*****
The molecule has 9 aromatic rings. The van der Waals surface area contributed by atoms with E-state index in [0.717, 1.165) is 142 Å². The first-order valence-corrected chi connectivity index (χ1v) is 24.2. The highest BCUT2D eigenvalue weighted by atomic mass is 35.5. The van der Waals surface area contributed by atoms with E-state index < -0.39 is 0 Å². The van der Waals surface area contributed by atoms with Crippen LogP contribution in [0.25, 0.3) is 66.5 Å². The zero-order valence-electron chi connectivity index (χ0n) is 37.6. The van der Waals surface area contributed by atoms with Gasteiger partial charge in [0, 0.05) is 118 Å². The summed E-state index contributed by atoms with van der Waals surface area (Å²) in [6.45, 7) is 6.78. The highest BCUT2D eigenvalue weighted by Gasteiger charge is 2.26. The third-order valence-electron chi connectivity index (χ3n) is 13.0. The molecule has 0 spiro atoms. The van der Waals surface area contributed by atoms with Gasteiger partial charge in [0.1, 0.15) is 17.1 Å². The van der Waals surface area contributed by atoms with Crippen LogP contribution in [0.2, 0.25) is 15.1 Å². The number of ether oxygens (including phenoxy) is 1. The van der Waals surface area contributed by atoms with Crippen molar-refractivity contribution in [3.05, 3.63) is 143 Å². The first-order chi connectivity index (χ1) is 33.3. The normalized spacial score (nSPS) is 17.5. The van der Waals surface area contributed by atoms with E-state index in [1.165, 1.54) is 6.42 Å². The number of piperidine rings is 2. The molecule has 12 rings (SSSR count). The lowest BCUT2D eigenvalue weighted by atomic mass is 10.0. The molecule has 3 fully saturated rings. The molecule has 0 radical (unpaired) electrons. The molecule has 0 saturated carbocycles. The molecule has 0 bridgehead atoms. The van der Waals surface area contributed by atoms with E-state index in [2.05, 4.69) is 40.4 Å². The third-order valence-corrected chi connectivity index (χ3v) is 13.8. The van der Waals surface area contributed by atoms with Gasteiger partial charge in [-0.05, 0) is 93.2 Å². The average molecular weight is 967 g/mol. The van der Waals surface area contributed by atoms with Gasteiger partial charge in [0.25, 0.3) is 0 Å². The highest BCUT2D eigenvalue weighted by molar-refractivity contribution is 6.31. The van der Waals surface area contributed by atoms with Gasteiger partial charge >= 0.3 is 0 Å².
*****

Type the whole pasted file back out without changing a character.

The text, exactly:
The molecule has 9 aromatic rings. The van der Waals surface area contributed by atoms with E-state index in [0.717, 1.165) is 142 Å². The first-order valence-corrected chi connectivity index (χ1v) is 24.2. The highest BCUT2D eigenvalue weighted by atomic mass is 35.5. The van der Waals surface area contributed by atoms with E-state index < -0.39 is 0 Å². The van der Waals surface area contributed by atoms with Crippen LogP contribution in [0.25, 0.3) is 66.5 Å². The zero-order valence-electron chi connectivity index (χ0n) is 37.6. The van der Waals surface area contributed by atoms with Gasteiger partial charge in [0, 0.05) is 118 Å². The summed E-state index contributed by atoms with van der Waals surface area (Å²) in [6.45, 7) is 6.78. The highest BCUT2D eigenvalue weighted by Gasteiger charge is 2.26. The third-order valence-electron chi connectivity index (χ3n) is 13.0. The molecule has 0 spiro atoms. The van der Waals surface area contributed by atoms with Gasteiger partial charge in [0.1, 0.15) is 17.1 Å². The van der Waals surface area contributed by atoms with Crippen LogP contribution in [0.2, 0.25) is 15.1 Å². The number of ether oxygens (including phenoxy) is 1. The van der Waals surface area contributed by atoms with Crippen molar-refractivity contribution in [3.05, 3.63) is 143 Å². The first-order chi connectivity index (χ1) is 33.3. The normalized spacial score (nSPS) is 17.5. The van der Waals surface area contributed by atoms with E-state index in [1.165, 1.54) is 6.42 Å². The number of piperidine rings is 2. The molecule has 12 rings (SSSR count). The lowest BCUT2D eigenvalue weighted by atomic mass is 10.0. The molecule has 3 fully saturated rings. The molecule has 0 radical (unpaired) electrons. The molecule has 0 saturated carbocycles. The molecule has 0 bridgehead atoms. The van der Waals surface area contributed by atoms with E-state index in [2.05, 4.69) is 40.4 Å². The third-order valence-corrected chi connectivity index (χ3v) is 13.8. The van der Waals surface area contributed by atoms with Gasteiger partial charge in [-0.05, 0) is 93.2 Å². The average molecular weight is 967 g/mol. The van der Waals surface area contributed by atoms with Gasteiger partial charge in [0.25, 0.3) is 0 Å². The highest BCUT2D eigenvalue weighted by molar-refractivity contribution is 6.31. The van der Waals surface area contributed by atoms with Gasteiger partial charge >= 0.3 is 0 Å².